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Comment Re:This is a GODDAMN DISASTER! (Score 2) 179

Bitcoin leaves open the problem that people can scam you and take your money. Credit card companies and paypal and what have you mitigate that problem, but do so at the cost that people can falsely accuse you of scamming them and taking your money, pretend to pay you but don't, confiscate or freeze your money with little accountability, and do a lot of other nasty things.

Are the ways to abuse the system worse than the things the system is supposed to protect you against? I don't know. But it's a valid question - one that is likely to have different answers at different times and places. The answer may vary for different people too. For that reasons, bitcoin is a good thing. Whether the wild west mentality is better is one thing, but having the option of the wild west mentality can't really be bad.

Comment Re:Animal House (Score 1) 765

What kind of "females" are you hanging out with? Elderly members of the British Royal Family?

No one is approaching a random group of stranger "females" to tell dick jokes. There just happens to exist somewhere, in public, a place with lot of dick jokes. People going in there, men or women, are idiots if they think it's supposed to make them feel uncomfortable. If it does make them feel uncomfortable anyway, well, tough luck! The world is full of things that would make us uncomfortable if we sought them out. Hope you never have to deal with someone from another culture, if you can't even handle some crude humor from your own.

Comment Re:Quality vs Quantity (Score 2) 192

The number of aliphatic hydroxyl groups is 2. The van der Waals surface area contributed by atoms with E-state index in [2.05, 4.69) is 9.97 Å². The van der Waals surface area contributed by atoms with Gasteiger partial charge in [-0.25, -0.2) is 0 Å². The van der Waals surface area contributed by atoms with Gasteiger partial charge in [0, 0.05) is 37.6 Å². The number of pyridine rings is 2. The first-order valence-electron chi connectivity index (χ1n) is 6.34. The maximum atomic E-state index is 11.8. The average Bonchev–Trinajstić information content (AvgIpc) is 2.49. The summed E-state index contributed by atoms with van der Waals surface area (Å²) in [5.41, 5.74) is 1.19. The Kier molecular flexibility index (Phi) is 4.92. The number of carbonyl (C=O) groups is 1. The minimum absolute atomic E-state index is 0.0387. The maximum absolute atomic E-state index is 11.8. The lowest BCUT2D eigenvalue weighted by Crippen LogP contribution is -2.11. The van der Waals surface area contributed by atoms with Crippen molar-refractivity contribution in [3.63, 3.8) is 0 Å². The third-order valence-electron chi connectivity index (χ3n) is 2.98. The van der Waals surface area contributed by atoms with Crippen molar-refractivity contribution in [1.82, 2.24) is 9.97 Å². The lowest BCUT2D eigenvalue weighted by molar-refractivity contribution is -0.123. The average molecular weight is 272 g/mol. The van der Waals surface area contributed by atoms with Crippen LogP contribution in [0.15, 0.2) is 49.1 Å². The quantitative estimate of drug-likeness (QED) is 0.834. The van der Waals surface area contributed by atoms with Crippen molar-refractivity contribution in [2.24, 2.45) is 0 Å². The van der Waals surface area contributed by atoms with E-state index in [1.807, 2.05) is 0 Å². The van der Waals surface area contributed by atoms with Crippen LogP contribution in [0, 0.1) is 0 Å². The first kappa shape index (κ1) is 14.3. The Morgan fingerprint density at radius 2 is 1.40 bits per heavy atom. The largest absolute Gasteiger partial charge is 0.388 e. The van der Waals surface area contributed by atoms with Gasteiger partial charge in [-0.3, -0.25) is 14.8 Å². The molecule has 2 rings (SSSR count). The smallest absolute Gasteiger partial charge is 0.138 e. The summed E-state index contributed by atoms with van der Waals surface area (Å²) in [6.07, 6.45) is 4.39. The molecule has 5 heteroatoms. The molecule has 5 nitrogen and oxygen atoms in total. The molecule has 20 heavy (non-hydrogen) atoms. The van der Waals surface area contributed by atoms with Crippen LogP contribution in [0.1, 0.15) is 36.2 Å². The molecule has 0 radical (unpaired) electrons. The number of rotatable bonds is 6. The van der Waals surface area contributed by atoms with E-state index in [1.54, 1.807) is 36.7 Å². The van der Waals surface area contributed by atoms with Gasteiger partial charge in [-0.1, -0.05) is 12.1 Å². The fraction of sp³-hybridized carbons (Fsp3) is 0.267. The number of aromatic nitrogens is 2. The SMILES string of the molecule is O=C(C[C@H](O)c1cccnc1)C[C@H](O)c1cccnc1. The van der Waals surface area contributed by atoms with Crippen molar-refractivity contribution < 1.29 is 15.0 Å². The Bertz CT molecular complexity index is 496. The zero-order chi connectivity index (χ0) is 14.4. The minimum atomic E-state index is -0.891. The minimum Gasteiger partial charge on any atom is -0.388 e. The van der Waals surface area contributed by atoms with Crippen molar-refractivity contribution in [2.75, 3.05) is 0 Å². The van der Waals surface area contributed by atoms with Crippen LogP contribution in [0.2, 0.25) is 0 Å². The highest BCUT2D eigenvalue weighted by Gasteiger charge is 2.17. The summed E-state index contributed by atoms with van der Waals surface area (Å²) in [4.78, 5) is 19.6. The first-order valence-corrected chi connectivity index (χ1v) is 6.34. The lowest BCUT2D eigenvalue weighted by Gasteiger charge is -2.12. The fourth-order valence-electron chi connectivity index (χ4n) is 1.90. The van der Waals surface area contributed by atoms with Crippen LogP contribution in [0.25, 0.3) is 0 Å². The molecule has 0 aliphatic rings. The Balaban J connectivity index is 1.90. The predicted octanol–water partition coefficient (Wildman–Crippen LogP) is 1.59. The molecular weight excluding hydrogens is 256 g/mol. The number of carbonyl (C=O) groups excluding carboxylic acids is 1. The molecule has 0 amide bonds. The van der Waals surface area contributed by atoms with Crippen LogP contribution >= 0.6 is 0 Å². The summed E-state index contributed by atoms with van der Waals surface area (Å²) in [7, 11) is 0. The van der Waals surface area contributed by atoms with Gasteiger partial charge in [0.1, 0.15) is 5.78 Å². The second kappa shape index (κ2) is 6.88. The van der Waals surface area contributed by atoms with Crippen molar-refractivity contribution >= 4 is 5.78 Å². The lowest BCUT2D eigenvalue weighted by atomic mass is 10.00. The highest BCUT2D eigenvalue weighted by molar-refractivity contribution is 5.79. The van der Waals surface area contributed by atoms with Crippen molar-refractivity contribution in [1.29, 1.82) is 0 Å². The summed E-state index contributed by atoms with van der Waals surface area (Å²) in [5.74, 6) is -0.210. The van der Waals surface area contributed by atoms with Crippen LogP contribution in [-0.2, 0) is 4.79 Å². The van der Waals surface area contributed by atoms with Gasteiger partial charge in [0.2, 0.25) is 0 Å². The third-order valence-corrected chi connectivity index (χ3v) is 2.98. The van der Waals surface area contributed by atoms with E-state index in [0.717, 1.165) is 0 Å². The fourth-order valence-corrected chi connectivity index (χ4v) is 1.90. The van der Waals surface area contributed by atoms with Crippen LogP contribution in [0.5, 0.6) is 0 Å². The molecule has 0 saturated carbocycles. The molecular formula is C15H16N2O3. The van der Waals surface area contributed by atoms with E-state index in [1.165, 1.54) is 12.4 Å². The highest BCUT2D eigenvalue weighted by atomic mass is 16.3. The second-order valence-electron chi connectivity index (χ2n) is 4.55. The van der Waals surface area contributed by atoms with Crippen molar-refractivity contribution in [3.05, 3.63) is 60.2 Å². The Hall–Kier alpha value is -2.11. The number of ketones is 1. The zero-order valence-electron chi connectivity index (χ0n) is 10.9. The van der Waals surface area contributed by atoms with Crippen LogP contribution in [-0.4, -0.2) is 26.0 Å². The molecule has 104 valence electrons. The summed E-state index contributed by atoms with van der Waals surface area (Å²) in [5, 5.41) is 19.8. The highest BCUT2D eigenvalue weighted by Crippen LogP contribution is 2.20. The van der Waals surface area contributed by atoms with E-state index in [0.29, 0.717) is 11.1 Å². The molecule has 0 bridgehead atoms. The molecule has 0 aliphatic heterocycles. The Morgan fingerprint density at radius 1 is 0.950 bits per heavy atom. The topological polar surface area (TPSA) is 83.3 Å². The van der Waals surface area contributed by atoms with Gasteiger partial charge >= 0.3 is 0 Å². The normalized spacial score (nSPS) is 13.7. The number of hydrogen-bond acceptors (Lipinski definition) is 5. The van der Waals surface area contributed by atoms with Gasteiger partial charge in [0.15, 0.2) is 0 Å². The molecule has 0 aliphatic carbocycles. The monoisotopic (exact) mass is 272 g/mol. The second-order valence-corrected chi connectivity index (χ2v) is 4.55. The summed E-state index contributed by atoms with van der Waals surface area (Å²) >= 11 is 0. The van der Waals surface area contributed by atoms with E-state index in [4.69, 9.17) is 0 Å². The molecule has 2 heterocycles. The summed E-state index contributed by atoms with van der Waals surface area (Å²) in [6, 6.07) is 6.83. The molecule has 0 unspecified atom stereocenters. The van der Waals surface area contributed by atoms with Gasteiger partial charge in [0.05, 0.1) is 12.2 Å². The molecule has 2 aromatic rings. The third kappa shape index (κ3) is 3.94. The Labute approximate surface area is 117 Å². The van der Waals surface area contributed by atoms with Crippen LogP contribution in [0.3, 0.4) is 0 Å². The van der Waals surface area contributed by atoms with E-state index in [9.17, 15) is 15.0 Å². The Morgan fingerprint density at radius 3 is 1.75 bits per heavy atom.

Sadly, 985 of them suck ass, which makes this a meaningless statistic.

No, the statistics are still valuable, unless you make an argument that Windows has a higher percentage of shitty games. Absent any other information, it's reasonable to assume the percentage of awful games are similar on all platforms.

(But in fact, I think that the existence of more shovelware-friendly middleware on Windows means Windows has a higher percentage of bad games).

Comment Re:YES (Score 1) 375

Well, Google's fact engine has a long way to go. If they start downranking thing that aren't "facts", Wikipedia just got a lot more power... I wanted to find out how high Denmark's highest hill is, and Google gave me a number, but it also said it was a giant flaming mountain of doom. They had that from the wikipedia page, of course, but they still presented it in their factbox.

So I expect Google will start downranking flaming mountain of doom-denialists.

Comment Re:Did he read it? (Score 2) 249

It does not claim (as I understand it) to represent every scenario, merely a special case of a specific scenario.

Freeman Dyson wouldn't be bombastic and exaggerate, would he? "Prisoner's dilemma has been solved!"

For actually intelligent strategies (and the point of strategies is that they should be intelligent), the folk theorem is the relevant solution, not this. For that matter, this seems like a weak, specific case of the folk theorem.

Comment Re:Somethig wrong with that (Score 4, Interesting) 254

Which means that we haven't been hiring the best and the brightest. We've been hiring those who are similar to us.

I agree, and I totally support blinding of resumes, and as much blinding as possible in general. But there's one thing you overlook, which leaves your argument vulnerable:

It's possible that hiring the best and the brightest is not the wisest move. It's possible that it's a good idea to hire those who are similar to us. I don't think so, but it's possible, we don't know.